J.S. Booth

We’re at war, dammit!

Re “Crown Thy Good” by Representative Dennis J. Kucinich (SN&R Essay, March 7, 2002):

I must remind Representative Dennis Kucinich that America is at war. It is difficult for some in government to look beyond the next photo op. A truly great American, George Washington, said, “To be prepared for war, is one of the most effectual means of preserving peace.”

As we near the six-month anniversary of the 9-11 attacks, bodies of two early “combat fatalities,” New York police officers, were recovered from the World Trade Center’s “Ground Zero” excavations. Terrorists have a penchant for revisiting their enemies on anniversaries. It is estimated that at least 100 al Qaeda terrorists in sleeper cells are still lying low but capable of rising to quick reactivation within U.S. borders.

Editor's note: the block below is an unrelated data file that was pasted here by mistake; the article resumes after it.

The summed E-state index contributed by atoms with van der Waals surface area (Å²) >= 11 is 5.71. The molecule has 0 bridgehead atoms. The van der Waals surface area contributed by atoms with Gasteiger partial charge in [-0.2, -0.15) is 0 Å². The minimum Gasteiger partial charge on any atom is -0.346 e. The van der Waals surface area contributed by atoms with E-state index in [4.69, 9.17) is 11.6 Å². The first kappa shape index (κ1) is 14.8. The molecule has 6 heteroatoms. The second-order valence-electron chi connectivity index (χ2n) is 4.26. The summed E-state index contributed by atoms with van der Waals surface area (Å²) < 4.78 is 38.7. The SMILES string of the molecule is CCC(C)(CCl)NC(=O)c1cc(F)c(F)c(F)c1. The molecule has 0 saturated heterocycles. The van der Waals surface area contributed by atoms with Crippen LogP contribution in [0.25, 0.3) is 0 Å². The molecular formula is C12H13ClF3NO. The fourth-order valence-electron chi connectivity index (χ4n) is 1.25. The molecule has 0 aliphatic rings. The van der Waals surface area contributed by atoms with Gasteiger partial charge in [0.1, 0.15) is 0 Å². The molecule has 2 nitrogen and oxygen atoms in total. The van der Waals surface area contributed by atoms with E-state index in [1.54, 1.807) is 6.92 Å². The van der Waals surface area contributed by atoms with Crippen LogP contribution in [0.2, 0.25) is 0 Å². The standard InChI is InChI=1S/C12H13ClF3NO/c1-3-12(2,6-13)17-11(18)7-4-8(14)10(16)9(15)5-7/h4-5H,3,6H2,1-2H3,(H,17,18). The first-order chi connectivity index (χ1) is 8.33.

U.S. authorities arrested 560 terror suspects soon after 9-11, and recently still held 327 in detention. But of greater worry are 314,000 “absconders” ordered deported but now missing and nowhere to be found. “They didn’t train tens of thousands of people for a single day’s assault,” Attorney General John Ashcroft reminded us.